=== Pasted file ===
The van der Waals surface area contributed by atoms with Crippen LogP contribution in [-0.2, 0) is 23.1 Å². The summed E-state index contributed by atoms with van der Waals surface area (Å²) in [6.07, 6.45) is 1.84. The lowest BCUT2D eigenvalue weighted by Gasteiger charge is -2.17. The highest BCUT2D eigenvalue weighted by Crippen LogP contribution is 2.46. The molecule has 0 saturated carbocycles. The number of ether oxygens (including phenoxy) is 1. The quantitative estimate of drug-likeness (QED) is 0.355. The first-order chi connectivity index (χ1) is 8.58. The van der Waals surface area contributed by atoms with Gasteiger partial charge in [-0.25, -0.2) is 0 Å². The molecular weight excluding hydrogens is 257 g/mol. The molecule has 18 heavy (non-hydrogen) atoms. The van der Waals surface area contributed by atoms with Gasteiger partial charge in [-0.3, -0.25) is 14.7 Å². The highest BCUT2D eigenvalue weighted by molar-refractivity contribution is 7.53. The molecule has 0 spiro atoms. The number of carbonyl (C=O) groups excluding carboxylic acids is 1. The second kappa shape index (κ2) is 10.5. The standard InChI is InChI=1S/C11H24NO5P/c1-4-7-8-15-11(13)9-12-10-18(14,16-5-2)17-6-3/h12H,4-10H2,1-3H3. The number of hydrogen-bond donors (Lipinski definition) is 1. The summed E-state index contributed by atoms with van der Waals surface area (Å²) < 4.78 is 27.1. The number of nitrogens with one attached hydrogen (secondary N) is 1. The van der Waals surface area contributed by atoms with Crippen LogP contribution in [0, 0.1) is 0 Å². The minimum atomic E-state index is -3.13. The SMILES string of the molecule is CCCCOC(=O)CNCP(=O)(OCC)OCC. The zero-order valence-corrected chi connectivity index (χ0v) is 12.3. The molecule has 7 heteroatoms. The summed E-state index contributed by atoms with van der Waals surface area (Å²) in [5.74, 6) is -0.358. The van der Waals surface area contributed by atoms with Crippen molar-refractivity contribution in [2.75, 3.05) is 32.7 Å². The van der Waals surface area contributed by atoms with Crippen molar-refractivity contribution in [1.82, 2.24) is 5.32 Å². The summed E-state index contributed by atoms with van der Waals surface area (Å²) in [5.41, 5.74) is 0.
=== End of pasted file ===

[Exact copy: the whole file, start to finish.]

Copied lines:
The van der Waals surface area contributed by atoms with Crippen LogP contribution in [-0.2, 0) is 23.1 Å². The summed E-state index contributed by atoms with van der Waals surface area (Å²) in [6.07, 6.45) is 1.84. The lowest BCUT2D eigenvalue weighted by Gasteiger charge is -2.17. The highest BCUT2D eigenvalue weighted by Crippen LogP contribution is 2.46. The molecule has 0 saturated carbocycles. The number of ether oxygens (including phenoxy) is 1. The quantitative estimate of drug-likeness (QED) is 0.355. The first-order chi connectivity index (χ1) is 8.58. The van der Waals surface area contributed by atoms with Gasteiger partial charge in [-0.25, -0.2) is 0 Å². The molecular weight excluding hydrogens is 257 g/mol. The molecule has 18 heavy (non-hydrogen) atoms. The van der Waals surface area contributed by atoms with Gasteiger partial charge in [-0.3, -0.25) is 14.7 Å². The highest BCUT2D eigenvalue weighted by molar-refractivity contribution is 7.53. The molecule has 0 spiro atoms. The number of carbonyl (C=O) groups excluding carboxylic acids is 1. The second kappa shape index (κ2) is 10.5. The standard InChI is InChI=1S/C11H24NO5P/c1-4-7-8-15-11(13)9-12-10-18(14,16-5-2)17-6-3/h12H,4-10H2,1-3H3. The number of hydrogen-bond donors (Lipinski definition) is 1. The summed E-state index contributed by atoms with van der Waals surface area (Å²) < 4.78 is 27.1. The number of nitrogens with one attached hydrogen (secondary N) is 1. The van der Waals surface area contributed by atoms with Crippen LogP contribution in [0, 0.1) is 0 Å². The minimum atomic E-state index is -3.13. The SMILES string of the molecule is CCCCOC(=O)CNCP(=O)(OCC)OCC. The zero-order valence-corrected chi connectivity index (χ0v) is 12.3. The molecule has 7 heteroatoms. The summed E-state index contributed by atoms with van der Waals surface area (Å²) in [5.74, 6) is -0.358. The van der Waals surface area contributed by atoms with Crippen molar-refractivity contribution in [2.75, 3.05) is 32.7 Å². The van der Waals surface area contributed by atoms with Crippen molar-refractivity contribution in [1.82, 2.24) is 5.32 Å². The summed E-state index contributed by atoms with van der Waals surface area (Å²) in [5.41, 5.74) is 0.